Onlookers cracked that the small boat could have been sunk by an ice cube.

Man Crashes While Driving to Traffic Court

Robert Eugene Craver of Salisbury, North Carolina has several court dates this summer on various charges ranging from traffic violations to assaulting an officer. He was driving to court to answer charges of reckless driving on Thursday morning when his pickup truck crossed into the oncoming lane and crashed into another truck. Both drivers were taken to a hospital with undisclosed injuries. Before leaving the scene, Craver explained that he was late for court, and took his eyes off the road while looking for his attorney's phone number. Police at the scene believe Craver was under the influence of drugs.

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iStock // Ekaterina Minaeva
Man Buys Two Metric Tons of LEGO Bricks; Sorts Them Via Machine Learning
May 21, 2017
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iStock // Ekaterina Minaeva

Jacques Mattheij made a small, but awesome, mistake. He went on eBay one evening and bid on a bunch of bulk LEGO brick auctions, then went to sleep. Upon waking, he discovered that he was the high bidder on many, and was now the proud owner of two tons of LEGO bricks. (This is about 4400 pounds.) He wrote, "[L]esson 1: if you win almost all bids you are bidding too high."

Mattheij had noticed that bulk, unsorted bricks sell for something like €10/kilogram, whereas sets are roughly €40/kg and rare parts go for up to €100/kg. Much of the value of the bricks is in their sorting. If he could reduce the entropy of these bins of unsorted bricks, he could make a tidy profit. While many people do this work by hand, the problem is enormous—just the kind of challenge for a computer. Mattheij writes:

There are 38000+ shapes and there are 100+ possible shades of color (you can roughly tell how old someone is by asking them what lego colors they remember from their youth).

In the following months, Mattheij built a proof-of-concept sorting system using, of course, LEGO. He broke the problem down into a series of sub-problems (including "feeding LEGO reliably from a hopper is surprisingly hard," one of those facts of nature that will stymie even the best system design). After tinkering with the prototype at length, he expanded the system to a surprisingly complex system of conveyer belts (powered by a home treadmill), various pieces of cabinetry, and "copious quantities of crazy glue."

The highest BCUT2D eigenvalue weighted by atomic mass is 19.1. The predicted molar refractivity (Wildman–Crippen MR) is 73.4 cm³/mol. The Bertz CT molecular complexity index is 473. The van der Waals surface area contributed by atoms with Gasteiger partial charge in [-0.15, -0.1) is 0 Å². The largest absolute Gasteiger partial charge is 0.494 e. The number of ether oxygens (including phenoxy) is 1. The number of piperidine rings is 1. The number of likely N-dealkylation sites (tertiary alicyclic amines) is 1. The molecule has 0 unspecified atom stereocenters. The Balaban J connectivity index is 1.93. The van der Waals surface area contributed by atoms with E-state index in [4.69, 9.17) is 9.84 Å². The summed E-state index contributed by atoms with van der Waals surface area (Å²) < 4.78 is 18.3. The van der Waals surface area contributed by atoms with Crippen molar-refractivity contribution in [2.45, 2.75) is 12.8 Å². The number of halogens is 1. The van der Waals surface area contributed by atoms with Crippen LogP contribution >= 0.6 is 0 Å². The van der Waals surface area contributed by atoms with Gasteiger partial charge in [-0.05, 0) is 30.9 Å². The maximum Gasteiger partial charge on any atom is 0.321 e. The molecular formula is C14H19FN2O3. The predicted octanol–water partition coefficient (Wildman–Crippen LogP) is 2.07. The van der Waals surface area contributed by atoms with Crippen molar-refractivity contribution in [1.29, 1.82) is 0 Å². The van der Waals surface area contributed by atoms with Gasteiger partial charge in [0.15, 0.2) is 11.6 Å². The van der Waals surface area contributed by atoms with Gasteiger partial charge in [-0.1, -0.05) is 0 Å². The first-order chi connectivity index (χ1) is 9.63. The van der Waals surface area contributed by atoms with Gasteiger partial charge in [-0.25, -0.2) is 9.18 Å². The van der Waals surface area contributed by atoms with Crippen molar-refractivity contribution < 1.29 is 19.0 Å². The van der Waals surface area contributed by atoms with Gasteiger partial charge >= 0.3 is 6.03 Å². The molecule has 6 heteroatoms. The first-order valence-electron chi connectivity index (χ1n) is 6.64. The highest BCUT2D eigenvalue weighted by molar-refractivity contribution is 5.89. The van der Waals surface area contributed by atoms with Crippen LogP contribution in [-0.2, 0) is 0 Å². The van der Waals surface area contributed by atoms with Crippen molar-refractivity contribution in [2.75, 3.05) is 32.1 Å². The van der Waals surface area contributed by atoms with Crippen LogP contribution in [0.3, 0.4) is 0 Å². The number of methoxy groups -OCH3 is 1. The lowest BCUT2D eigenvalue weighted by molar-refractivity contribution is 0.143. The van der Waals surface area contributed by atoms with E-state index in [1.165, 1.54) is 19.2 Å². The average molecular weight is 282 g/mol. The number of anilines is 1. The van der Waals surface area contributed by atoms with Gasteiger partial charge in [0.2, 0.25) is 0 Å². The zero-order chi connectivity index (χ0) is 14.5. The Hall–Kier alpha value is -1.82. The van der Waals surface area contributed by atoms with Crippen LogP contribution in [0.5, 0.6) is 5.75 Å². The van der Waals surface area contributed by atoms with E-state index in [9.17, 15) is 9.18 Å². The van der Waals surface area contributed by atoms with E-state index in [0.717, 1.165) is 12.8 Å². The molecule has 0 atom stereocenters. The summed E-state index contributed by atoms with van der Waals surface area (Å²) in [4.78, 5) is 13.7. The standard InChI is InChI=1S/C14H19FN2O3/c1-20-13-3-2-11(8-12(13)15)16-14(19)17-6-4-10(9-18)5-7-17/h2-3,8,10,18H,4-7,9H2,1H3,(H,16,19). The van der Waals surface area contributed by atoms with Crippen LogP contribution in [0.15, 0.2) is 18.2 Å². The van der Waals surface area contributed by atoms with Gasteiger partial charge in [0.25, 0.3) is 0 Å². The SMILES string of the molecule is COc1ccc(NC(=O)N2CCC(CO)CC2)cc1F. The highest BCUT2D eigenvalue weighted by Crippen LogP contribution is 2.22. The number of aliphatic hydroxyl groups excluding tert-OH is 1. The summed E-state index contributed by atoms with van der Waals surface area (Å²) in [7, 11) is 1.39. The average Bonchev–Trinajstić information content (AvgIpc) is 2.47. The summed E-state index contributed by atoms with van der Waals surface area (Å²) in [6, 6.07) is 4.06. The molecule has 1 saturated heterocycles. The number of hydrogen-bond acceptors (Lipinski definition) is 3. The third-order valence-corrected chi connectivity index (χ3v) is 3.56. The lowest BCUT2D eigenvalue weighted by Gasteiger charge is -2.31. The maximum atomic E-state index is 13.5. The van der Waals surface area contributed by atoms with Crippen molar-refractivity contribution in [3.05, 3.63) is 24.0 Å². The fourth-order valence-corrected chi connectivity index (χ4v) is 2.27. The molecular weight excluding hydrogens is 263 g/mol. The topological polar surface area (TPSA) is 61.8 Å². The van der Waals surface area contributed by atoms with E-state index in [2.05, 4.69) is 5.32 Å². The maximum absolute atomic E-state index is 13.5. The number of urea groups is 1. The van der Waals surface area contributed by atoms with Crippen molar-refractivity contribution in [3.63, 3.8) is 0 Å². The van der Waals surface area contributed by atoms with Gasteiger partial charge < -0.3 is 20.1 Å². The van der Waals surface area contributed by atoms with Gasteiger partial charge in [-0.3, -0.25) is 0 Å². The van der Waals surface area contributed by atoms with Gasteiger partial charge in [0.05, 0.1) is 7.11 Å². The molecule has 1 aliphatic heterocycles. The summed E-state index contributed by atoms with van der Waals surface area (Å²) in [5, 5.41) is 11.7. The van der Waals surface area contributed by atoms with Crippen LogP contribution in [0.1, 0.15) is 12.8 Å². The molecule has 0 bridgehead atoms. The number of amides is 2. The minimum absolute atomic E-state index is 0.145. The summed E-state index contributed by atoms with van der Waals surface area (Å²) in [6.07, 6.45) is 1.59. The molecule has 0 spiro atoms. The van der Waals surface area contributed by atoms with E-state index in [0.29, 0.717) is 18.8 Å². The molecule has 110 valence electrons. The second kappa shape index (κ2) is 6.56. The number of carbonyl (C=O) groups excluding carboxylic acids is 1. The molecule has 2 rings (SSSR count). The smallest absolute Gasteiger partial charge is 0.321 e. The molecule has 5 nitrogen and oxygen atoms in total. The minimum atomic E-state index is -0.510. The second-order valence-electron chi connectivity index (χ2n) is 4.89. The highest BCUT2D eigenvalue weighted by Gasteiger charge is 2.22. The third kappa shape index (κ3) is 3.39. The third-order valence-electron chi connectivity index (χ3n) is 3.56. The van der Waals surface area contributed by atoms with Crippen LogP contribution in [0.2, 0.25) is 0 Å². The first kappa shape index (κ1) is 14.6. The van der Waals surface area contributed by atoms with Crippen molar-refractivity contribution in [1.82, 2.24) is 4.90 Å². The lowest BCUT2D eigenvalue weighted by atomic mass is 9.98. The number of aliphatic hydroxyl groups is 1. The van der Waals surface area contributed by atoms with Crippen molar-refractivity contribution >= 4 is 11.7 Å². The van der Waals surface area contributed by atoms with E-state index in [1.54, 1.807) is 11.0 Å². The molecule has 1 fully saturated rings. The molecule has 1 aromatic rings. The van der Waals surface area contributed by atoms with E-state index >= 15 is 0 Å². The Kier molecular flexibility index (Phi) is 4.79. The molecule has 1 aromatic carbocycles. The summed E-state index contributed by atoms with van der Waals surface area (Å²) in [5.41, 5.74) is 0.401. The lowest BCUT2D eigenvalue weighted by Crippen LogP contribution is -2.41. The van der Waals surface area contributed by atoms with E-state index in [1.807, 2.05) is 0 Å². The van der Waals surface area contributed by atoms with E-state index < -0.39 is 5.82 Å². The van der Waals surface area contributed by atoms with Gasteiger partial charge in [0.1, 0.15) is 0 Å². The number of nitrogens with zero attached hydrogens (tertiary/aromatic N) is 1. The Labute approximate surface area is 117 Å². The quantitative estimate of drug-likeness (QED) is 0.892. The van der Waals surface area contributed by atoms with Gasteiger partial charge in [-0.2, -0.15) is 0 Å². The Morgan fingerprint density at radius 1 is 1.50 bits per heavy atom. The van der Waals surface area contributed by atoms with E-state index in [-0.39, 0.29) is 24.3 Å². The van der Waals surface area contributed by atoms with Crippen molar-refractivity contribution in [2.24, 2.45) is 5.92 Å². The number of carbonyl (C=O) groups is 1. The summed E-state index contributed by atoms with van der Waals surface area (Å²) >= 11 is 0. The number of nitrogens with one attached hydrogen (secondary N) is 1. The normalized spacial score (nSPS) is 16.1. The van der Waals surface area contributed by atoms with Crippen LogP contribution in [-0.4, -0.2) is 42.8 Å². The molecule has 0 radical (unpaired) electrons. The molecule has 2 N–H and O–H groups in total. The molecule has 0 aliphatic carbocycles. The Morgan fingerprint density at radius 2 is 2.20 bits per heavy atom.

Here's a video showing the current system running at low speed:

The key part of the system was running the bricks past a camera paired with a computer running a neural net-based image classifier. That allows the computer (when sufficiently trained on brick images) to recognize bricks and thus categorize them by color, shape, or other parameters. Remember that as bricks pass by, they can be in any orientation, can be dirty, can even be stuck to other pieces. So having a flexible software system is key to recognizing—in a fraction of a second—what a given brick is, in order to sort it out. When a match is found, a jet of compressed air pops the piece off the conveyer belt and into a waiting bin.

After much experimentation, Mattheij rewrote the software (several times in fact) to accomplish a variety of basic tasks. At its core, the system takes images from a webcam and feeds them to a neural network to do the classification. Of course, the neural net needs to be "trained" by showing it lots of images, and telling it what those images represent. Mattheij's breakthrough was allowing the machine to effectively train itself, with guidance: Running pieces through allows the system to take its own photos, make a guess, and build on that guess. As long as Mattheij corrects the incorrect guesses, he ends up with a decent (and self-reinforcing) corpus of training data. As the machine continues running, it can rack up more training, allowing it to recognize a broad variety of pieces on the fly.